The following is an account by Atharv Joshi, who is a 3rd Year student at ILS Law college, Pune. He has been a part of the Pune Chapter of IDIA for a year. Here he relates his experience of conducting a sensitisation session in an ashram near Pune, Maharashtra.
I joined IDIA’s newly formed Pune Chapter a year ago, as I wanted to help under privileged children get into law school and possibly change the course of their lives. However, that decision has helped me understand what a privilege it is to have an education in this country and how easily it is taken for granted.
One of our earliest visits was to a near-by ashram called “Punaruthan Samarasita Gurukulam” (henceforth ‘Gurukul’) located at Chinchwad near Pune. It is run by a social worker, Mr. Girish Prabhune, who has been working for the rehabilitation of tribal children since the past 30 years. The Gurukul houses about 300 children from the age group of 3-20 years and they study from 1st– 12th Std in the same place.
Most of these children come from the remotest of areas in Maharashtra, where the sun of development hasn’t shined yet. These children come from unstable homes and are especially financially distressed. The Gurukul helps these children inculcate basic moral values and educates them. Additionally, the children are provided with vocational training for developing skills like plumbing or electrician’s work, etc., so that they are equipped to earn their own living. We were aware of the background of these children and their low exposure to other career options. That is why we decided to do a sensitization at the Gurukul.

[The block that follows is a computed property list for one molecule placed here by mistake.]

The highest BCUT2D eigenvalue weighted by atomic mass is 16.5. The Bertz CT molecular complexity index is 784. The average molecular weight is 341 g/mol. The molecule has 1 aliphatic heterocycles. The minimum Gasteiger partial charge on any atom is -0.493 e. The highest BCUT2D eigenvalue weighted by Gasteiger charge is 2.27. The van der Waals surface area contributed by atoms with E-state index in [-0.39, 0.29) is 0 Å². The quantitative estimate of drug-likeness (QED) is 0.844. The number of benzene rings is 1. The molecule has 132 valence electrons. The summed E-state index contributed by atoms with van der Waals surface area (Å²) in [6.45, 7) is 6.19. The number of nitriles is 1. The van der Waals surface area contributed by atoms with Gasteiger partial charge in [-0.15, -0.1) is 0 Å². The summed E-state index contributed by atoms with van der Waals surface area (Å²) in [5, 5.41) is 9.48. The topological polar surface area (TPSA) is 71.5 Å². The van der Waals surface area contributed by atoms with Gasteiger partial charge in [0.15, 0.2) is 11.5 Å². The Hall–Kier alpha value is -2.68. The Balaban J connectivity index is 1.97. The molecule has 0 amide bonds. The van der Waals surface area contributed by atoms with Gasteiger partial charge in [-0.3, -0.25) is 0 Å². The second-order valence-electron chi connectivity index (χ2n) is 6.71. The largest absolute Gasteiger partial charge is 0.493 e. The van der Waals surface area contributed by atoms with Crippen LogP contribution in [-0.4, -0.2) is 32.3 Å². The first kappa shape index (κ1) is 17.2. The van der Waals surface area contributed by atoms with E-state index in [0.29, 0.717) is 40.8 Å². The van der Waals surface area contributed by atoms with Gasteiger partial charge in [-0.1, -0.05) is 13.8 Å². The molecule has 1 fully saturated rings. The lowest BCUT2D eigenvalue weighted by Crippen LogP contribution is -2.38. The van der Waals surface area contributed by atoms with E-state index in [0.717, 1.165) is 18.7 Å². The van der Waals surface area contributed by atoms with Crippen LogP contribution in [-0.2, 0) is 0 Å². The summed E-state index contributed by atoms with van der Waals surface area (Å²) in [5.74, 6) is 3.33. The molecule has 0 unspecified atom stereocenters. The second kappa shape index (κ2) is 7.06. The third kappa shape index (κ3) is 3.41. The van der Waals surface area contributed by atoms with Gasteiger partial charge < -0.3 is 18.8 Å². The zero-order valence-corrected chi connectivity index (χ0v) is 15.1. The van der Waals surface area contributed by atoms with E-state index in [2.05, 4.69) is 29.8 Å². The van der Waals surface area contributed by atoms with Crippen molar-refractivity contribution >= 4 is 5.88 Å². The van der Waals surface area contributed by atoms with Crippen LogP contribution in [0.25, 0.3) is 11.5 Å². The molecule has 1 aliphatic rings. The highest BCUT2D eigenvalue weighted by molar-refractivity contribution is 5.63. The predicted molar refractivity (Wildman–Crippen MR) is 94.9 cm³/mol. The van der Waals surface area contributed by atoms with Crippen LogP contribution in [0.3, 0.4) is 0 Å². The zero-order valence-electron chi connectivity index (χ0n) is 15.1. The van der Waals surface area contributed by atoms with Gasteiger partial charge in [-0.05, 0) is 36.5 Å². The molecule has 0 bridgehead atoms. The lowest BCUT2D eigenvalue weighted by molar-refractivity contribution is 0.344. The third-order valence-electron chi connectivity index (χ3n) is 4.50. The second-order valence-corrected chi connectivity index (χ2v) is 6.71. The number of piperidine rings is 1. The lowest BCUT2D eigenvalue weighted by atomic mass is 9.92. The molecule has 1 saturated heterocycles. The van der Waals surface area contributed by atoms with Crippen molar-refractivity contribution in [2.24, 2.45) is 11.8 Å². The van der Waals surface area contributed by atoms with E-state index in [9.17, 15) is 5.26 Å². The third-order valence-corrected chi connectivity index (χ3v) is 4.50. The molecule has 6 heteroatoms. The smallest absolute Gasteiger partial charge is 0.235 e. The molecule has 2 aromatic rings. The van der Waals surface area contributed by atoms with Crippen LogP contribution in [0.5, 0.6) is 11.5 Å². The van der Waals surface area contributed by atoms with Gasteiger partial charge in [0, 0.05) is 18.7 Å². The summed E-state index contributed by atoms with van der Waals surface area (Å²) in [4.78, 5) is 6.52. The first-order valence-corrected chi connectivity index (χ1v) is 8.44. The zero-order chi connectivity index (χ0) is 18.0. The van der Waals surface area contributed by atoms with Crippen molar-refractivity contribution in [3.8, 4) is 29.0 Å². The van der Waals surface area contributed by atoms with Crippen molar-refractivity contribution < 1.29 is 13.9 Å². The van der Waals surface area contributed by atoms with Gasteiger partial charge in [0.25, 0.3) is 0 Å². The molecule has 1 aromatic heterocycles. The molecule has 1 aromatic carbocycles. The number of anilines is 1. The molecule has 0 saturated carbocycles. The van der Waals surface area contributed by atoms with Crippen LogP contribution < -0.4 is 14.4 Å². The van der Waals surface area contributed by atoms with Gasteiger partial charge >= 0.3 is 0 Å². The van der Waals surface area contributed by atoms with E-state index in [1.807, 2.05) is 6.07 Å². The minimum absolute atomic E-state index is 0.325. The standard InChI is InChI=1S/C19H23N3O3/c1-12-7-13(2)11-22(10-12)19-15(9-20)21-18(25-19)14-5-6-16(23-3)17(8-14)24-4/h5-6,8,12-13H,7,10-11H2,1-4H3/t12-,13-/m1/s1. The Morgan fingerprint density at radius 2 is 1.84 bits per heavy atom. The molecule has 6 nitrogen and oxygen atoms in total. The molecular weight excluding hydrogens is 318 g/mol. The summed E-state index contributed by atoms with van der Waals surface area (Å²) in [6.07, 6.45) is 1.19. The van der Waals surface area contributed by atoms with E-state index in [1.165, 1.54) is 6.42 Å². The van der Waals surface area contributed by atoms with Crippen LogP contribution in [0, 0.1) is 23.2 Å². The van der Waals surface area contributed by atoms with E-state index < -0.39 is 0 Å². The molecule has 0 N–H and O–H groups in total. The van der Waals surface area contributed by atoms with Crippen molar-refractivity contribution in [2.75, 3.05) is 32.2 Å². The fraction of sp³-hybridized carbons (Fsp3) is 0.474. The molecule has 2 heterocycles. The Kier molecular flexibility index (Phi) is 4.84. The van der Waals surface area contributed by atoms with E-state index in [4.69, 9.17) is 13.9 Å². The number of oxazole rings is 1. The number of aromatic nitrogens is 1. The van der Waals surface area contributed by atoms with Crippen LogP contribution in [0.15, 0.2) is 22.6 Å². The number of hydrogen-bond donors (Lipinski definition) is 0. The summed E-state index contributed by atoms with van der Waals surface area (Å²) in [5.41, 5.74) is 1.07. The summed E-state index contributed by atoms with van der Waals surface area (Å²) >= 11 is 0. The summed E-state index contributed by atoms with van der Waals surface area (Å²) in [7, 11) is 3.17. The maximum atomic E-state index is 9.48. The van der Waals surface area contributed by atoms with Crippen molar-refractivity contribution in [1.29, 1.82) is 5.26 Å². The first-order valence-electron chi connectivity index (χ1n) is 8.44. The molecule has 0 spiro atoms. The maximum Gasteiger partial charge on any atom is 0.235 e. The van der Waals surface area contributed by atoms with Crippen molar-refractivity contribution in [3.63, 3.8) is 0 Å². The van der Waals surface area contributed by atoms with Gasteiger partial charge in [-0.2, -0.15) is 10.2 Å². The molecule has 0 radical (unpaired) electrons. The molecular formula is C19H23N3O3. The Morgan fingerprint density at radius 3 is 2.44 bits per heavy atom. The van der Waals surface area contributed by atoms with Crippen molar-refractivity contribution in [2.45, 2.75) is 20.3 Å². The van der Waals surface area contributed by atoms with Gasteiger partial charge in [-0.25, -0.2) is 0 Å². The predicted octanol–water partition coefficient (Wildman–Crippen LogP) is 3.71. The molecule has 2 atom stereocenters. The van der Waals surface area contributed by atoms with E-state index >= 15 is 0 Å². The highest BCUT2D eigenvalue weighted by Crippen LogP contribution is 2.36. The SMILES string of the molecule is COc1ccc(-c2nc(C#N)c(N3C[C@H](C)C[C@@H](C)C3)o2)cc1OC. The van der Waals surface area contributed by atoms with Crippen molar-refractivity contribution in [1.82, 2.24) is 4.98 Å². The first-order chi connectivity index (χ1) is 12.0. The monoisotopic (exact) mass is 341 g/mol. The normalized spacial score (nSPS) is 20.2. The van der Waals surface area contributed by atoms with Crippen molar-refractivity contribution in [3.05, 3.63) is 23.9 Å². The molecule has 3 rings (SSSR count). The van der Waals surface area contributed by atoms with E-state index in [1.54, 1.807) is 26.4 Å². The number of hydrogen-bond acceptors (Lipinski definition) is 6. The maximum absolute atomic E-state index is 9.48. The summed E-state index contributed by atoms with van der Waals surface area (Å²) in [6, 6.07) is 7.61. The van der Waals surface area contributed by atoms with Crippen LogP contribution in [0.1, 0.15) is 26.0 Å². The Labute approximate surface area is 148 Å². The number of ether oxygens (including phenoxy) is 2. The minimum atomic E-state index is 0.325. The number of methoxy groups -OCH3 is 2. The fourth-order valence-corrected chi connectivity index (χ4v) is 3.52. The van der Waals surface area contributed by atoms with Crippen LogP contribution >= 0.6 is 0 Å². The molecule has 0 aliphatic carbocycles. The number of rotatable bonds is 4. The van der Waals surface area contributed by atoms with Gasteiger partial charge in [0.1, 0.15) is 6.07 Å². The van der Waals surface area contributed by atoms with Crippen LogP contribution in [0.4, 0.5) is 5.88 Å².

We gathered around 15-20 students from 11th and 12th standards at the Gurukul for our sensitisation session. When we started the orientation, they seemed lost. Their faces looked blank when we said the word ‘law’, but as we started interacting with them and engaging them with our questions, they seemed to understand the idea of law and lawyers. By the end of our orientation the children were keen to give the aptitude test.